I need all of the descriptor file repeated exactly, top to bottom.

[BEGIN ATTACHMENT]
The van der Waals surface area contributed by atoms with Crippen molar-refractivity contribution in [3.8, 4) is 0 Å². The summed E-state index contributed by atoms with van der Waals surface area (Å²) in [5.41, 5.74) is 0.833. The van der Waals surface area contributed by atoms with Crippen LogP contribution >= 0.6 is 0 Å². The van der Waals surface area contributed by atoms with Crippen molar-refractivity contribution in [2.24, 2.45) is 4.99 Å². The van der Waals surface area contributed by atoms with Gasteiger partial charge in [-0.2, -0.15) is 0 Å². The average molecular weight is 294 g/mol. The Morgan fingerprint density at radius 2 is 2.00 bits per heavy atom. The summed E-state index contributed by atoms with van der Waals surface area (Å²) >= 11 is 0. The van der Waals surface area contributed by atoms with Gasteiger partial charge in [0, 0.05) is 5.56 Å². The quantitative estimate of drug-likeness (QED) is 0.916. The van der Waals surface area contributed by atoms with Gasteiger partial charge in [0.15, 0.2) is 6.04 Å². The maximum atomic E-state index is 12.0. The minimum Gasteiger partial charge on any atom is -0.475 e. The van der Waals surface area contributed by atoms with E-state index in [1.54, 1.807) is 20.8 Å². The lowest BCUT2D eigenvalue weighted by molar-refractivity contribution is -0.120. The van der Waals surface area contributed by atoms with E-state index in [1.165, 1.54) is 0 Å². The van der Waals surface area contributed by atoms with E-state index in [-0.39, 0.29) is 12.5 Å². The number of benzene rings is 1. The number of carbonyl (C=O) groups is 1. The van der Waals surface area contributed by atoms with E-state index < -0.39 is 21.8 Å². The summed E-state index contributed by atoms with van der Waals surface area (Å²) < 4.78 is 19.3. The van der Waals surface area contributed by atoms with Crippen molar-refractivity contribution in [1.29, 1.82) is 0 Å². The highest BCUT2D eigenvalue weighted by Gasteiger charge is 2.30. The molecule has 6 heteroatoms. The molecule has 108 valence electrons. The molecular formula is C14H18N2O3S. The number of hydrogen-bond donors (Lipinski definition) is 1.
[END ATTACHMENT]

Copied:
The van der Waals surface area contributed by atoms with Crippen molar-refractivity contribution in [3.8, 4) is 0 Å². The summed E-state index contributed by atoms with van der Waals surface area (Å²) in [5.41, 5.74) is 0.833. The van der Waals surface area contributed by atoms with Crippen LogP contribution >= 0.6 is 0 Å². The van der Waals surface area contributed by atoms with Crippen molar-refractivity contribution in [2.24, 2.45) is 4.99 Å². The van der Waals surface area contributed by atoms with Gasteiger partial charge in [-0.2, -0.15) is 0 Å². The average molecular weight is 294 g/mol. The Morgan fingerprint density at radius 2 is 2.00 bits per heavy atom. The summed E-state index contributed by atoms with van der Waals surface area (Å²) >= 11 is 0. The van der Waals surface area contributed by atoms with Gasteiger partial charge in [0, 0.05) is 5.56 Å². The quantitative estimate of drug-likeness (QED) is 0.916. The van der Waals surface area contributed by atoms with Gasteiger partial charge in [0.15, 0.2) is 6.04 Å². The maximum atomic E-state index is 12.0. The minimum Gasteiger partial charge on any atom is -0.475 e. The van der Waals surface area contributed by atoms with E-state index in [1.54, 1.807) is 20.8 Å². The lowest BCUT2D eigenvalue weighted by molar-refractivity contribution is -0.120. The van der Waals surface area contributed by atoms with E-state index in [1.165, 1.54) is 0 Å². The van der Waals surface area contributed by atoms with E-state index in [-0.39, 0.29) is 12.5 Å². The number of benzene rings is 1. The number of carbonyl (C=O) groups is 1. The van der Waals surface area contributed by atoms with E-state index < -0.39 is 21.8 Å². The summed E-state index contributed by atoms with van der Waals surface area (Å²) < 4.78 is 19.3. The van der Waals surface area contributed by atoms with Crippen molar-refractivity contribution in [1.29, 1.82) is 0 Å². The highest BCUT2D eigenvalue weighted by Gasteiger charge is 2.30. The molecule has 6 heteroatoms. The molecule has 108 valence electrons. The molecular formula is C14H18N2O3S. The number of hydrogen-bond donors (Lipinski definition) is 1.